• get the users closer to their justice system: the CEPEJ is at the initiative, together with the European Commission in Brussels, of the European Day of Justice. It has been celebrated each year on 25 October and enables the public, through various events organised by judicial institutions in the European states, to get better acquainted with their justice system and its functioning. Within the framework of this Day, a European Prize: “The Crystal Scales of Justice” has been created in 2005, aimed at highlighting innovative and effective practices carried out within courts to improve the functioning of justice.
• creating and maintaining a network of pilot courts from European States to: a) support its activities through a better understanding of the day to day functioning of courts and b) to highlight best practices which could be presented to policy makers in European States in order to improve the efficiency of judicial systems. Therefore, the Network is:
o a forum of information: Pilot courts are privileged addressees of the information on the work and achievements of the CEPEJ and are invited to disseminate this information within their national networks. Within the Network, Pilot courts communicate and cooperate.
o a forum of reflection: The Network is consulted on the various issues addressed by the CEPEJ.
o a forum of implementation: some Pilot courts can be proposed to trial at local level some specific measures proposed by the CEPEJ.
The CEPEJ SATURN (Study and Analysis of judicial Time Use Research Network) Centre has been set up in 2007 by CEPEJ as a Centre for judicial time management. According to its terms of reference the SATURN Centre is instructed to collect information necessary for the knowledge of judicial timeframes in the member States and detailed enough to enable member states to implement policies aiming to prevent violations of the right for a fair trial within a reasonable time protected by Article 6 of the European Convention on Human Rights.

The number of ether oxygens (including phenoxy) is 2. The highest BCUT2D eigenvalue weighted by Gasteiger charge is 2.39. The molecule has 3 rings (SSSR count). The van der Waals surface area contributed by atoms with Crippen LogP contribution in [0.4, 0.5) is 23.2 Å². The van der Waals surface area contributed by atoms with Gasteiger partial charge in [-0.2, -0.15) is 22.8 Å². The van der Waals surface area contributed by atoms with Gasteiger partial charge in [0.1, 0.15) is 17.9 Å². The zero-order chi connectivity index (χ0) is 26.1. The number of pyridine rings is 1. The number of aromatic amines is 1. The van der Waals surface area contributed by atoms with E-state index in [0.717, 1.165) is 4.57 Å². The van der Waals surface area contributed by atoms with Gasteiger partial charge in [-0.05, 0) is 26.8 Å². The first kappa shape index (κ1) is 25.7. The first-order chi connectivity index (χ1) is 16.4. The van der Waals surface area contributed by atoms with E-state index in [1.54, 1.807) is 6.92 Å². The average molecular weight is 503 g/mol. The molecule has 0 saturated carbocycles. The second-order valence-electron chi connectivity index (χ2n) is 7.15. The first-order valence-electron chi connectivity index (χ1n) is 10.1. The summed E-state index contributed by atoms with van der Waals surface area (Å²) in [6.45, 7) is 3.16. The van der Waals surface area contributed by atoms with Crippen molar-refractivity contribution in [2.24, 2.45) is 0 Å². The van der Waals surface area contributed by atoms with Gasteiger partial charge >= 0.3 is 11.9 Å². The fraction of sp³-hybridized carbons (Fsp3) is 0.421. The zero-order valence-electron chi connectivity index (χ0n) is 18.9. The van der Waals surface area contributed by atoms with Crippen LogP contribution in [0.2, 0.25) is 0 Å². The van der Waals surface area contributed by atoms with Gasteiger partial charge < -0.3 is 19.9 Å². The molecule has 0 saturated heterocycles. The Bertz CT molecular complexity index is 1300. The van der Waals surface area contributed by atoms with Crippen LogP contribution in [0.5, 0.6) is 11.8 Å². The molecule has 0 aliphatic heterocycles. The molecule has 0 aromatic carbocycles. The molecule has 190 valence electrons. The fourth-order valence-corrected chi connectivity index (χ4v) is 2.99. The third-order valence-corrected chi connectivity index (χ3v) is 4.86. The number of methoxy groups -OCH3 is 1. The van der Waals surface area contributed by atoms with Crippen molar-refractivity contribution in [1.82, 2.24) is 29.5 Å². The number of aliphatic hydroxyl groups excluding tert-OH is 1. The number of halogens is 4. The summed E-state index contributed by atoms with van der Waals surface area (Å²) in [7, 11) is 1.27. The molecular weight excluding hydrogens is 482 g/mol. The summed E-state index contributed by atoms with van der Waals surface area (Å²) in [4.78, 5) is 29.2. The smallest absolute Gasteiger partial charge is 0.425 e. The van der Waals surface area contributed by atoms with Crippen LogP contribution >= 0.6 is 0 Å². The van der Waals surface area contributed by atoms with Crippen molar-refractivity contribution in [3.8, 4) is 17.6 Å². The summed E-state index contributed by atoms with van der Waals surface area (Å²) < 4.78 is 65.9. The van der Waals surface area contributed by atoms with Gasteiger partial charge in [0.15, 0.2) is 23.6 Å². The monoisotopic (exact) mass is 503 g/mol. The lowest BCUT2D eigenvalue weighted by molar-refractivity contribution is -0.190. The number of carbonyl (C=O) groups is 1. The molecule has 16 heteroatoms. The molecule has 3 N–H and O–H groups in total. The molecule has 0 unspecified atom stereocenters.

The Centre is aimed to become progressively a genuine European observatory of judicial timeframes, by analysing the situation of existing timeframes in the member States (timeframes per types of cases, waiting times in the proceedings, etc.), providing them knowledge and analytical tools of judicial timeframes of proceedings. It is also in charge of the promotion and assessment of the Guidelines for judicial time management.
The Centre is managed through a Steering group, established in accordance with article 7.2.b of Appendix 1 to Resolution Res(2002)12, under the authority of the CEPEJ. The Steering group works in particular for collecting, processing and analysing the relevant information on judicial timeframes in a representative sample of courts in the member states by relying on the network of pilot courts. Thus, it must define and improve measuring systems and common indicators on judicial timeframes in all member states and develop appropriate modalities and tools for collecting information through statistical analysis. (Further information on CEPEJ-SATURN available here: https://www.coe.int/en/web/cepej/cepej-work/saturn-centre-for-judicial-time-management).
According to its Terms of reference, in order to implement the “Strategic plan for the SATURN Centre” (CEPEJ-SATURN(2011)5), the Steering group shall in particular:
· periodically collect data on procedural times in member States at national and regional level, for all types of proceedings (civil, criminal and administrative) and for all courts (first instance, appeal and supreme courts);
· verify the completeness and quality of the data collected in order to make improvements;
· analyse the data collected and collate them with the principles relating to procedural times derived from the case law of the European Court of Human Rights;
· define guidelines and standards relating to procedural times:
o for all state organs concerned with justice: legislators, bodies vested with the administration of justice, court managers, judges, prosecutors, police officers;
o for all types of proceedings (civil, criminal and administrative);
o for all courts (first instance, appeal and supreme courts);
· disseminate in member States the guidelines, the standards and the results of analysis of the data collected;